- Golden Corral coming to Cape; may hire 100 workers (7/21/16)10
- Area groups working together to reintroduce elk in Missouri (7/18/16)1
- Woman sleeping in car accused of attacking Cape officer (7/26/16)13
- Prosecutor says shooting by state trooper was justified (7/24/16)15
- Former Scott City mayor refutes claims made about loss of curbside recycling pickup (7/26/16)
- Hastings in Cape closing (7/22/16)5
- Governor signs Rep. Swan bill that equalizes child-custody criteria (7/6/16)5
- Suspect in downtown Cape shooting ID'd in court (7/20/16)2
- City may spend extra park tax money on Cape Splash, skate park, other projects (7/25/16)10
- Jackson's former police dog euthanized Monday (7/21/16)2
Council approves revamping of U.N. sanctions against Iraq
UNITED NATIONS -- A unified Security Council revamped U.N. sanctions against Iraq Tuesday to speed the delivery of food and medicine and also strengthen an 11-year-old military embargo.
The 15-0 vote was hailed by the United States but denounced by Iraq.
The resolution adopted by the council extends the U.N. oil-for-food program for six months -- until Nov. 30. It represents the greatest change in the humanitarian program since its launch in 1996 to help Iraq's people cope with sanctions imposed after Iraqi President Saddam Hussein's 1990 invasion of Kuwait.
The resolution allows the free flow of most civilian goods into Iraq while simultaneously using a 332-page checklist to address concerns by the United States and other council members that Iraq diverts civilian goods to military use.
The resolution requires U.N. approval for delivery of civilian goods with possible military applications, including high-speed computers, sprayers that could disperse chemical weapons and heavy-duty trucks that could transport tanks.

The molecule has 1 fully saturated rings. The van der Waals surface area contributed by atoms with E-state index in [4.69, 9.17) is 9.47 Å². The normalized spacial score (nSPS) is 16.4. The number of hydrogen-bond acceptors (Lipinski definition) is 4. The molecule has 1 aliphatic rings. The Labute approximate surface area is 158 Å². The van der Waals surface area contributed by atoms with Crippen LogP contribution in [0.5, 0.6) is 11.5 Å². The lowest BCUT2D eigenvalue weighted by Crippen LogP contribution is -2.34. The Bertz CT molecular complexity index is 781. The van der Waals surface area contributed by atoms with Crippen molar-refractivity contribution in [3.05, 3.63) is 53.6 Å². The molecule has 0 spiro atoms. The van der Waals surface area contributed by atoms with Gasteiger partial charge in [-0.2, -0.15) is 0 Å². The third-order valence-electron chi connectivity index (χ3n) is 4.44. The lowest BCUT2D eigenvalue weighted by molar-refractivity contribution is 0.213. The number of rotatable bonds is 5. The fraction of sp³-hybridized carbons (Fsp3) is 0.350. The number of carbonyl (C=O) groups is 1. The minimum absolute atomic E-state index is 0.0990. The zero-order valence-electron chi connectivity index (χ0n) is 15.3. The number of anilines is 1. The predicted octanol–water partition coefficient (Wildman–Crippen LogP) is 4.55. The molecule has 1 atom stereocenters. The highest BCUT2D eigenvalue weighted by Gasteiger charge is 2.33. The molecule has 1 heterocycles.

"This will help us lower the risks" of military diversion, a senior State Department official said in Washington on condition of anonymity.
The oil-for-food program has expanded from food and medicine to cover such public services as education and water supply. It has become the mainstay of the Iraqi economy and is funded by oil sales.
Currently, the U.N. committee monitoring the sanctions must approve most contracts for humanitarian goods. But any Security Council member can put a contract on hold.
Billions on hold
More than $5 billion in contracts currently are on hold -- by the United States and Britain -- on grounds that the goods potentially have military uses. Iraq has criticized the Western allies for denying it crucial humanitarian supplies.
U.S. Ambassador John Negroponte said the new resolution taking effect May 30 focuses more "on products and services that could contribute to a weapons of mass destruction program."
"It will facilitate greatly the movement of humanitarian and purely civilian goods to the Iraq economy," he said.
White House spokesman Ari Fleischer called the vote "a step forward for the Iraqi people" and said it "eliminates excuses for inaction or evasion of U.N. sanctions on Iraq.
"For this new system to be effective in bringing help to the people of Iraq, there must be a real commitment by the government of Iraq to this same goal," Fleischer said. "Now Iraq's government has the opportunity to prove that it seeks the same benefits for all its citizens."
But Iraq's U.N. Ambassador Mohammad Al-Douri said the new review list complicates the delivery of humanitarian items and "will prevent any development of the Iraqi economy" by blocking the import of agricultural, electrical and sanitation equipment.
"This is a new harassment on the Iraqi people," he said.
Al-Douri also said his government was "unhappy" with any resolution not lifting sanctions.